RAMALLAH, July 13 (JMCC) - Opponents of Israel's new law penalizing advocates of boycott against Israel should not take the legislation to court, argues
For starters, these petitions play into the hands of the right wing. It allows right-wingers to point out, time and time again, that laws which they pass, in accordance with every formal rule of the game and with wide public support – the boycott law being no exception – are stricken down by an unelected elite. One could, of course, counter by saying that this is precisely the role of a supreme court in a democracy, but this argument requires a public familiar with more sides of democracy than majority rule, and we seem to lack that.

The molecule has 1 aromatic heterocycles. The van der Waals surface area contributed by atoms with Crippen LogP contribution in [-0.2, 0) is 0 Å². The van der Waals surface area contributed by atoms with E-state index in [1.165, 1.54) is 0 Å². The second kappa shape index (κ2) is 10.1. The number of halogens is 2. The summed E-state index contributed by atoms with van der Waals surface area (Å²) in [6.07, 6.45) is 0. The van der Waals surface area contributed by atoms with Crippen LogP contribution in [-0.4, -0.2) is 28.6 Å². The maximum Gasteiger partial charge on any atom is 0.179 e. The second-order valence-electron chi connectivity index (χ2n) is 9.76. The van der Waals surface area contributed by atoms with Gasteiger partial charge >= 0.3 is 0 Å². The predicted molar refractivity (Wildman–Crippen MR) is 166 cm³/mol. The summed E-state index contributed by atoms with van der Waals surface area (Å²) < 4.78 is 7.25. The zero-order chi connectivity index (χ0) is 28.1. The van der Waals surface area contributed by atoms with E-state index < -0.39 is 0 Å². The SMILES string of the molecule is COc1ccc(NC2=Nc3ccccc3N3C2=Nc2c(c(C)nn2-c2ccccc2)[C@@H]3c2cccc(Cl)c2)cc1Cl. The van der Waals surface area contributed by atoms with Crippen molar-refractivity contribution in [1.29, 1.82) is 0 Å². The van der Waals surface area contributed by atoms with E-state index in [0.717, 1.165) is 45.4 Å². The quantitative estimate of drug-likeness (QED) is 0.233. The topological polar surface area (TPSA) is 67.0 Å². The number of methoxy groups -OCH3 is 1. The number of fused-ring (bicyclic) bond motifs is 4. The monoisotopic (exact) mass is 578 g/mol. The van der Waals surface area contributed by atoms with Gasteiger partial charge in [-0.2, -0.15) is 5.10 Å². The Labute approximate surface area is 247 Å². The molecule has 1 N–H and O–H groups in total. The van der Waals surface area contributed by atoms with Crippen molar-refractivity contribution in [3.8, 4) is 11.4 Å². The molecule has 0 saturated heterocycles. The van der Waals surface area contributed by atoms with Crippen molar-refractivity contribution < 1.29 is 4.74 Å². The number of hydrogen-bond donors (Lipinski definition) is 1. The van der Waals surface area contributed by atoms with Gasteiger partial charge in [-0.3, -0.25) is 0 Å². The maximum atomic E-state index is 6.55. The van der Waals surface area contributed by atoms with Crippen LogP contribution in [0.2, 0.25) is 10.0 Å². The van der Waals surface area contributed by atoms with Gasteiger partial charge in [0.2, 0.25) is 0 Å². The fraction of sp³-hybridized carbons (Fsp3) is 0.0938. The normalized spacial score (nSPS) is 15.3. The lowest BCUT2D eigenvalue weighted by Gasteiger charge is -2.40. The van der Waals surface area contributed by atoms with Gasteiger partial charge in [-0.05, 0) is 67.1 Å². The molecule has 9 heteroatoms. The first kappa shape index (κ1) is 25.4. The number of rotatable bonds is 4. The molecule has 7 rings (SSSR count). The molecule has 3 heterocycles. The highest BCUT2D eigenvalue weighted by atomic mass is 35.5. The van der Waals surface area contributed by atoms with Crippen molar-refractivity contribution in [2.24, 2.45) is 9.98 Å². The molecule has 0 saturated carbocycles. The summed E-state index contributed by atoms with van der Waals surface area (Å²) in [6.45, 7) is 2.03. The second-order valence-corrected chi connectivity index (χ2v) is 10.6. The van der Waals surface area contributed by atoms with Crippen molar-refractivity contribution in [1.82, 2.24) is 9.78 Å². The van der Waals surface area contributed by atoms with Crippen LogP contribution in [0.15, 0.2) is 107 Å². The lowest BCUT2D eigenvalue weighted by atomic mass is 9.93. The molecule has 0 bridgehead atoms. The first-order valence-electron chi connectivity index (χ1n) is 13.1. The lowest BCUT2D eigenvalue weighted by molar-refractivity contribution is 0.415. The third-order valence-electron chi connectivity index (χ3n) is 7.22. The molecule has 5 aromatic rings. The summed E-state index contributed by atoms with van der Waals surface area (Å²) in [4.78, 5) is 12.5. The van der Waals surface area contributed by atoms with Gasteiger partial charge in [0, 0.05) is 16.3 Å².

The second consideration against petitioning the HCJ is “what will the gentiles say?” A large segment of the public sees no problem with the loyalty laws per se, but is worried of the damage to the image of Israel. The HCJ, which is one of the architects of the occupation, without which it would impossible to maintain, is a classic part of this hoodwinking of the gentiles. It is the last fig leaf of the Zionist regime (and, to those who bristle at the usage of this term; ask yourself: Isn’t that how Israel describes itself?). A classic example is the HCJ ruling regarding the separation barrier: The Sharon government was bitterly hostile to it and did everything it could to avoid enforcing it – but when the International Court of Justice started debating the barrier, the government hastily waved the HCJ ruling as a way of proving it had another, better, ruling.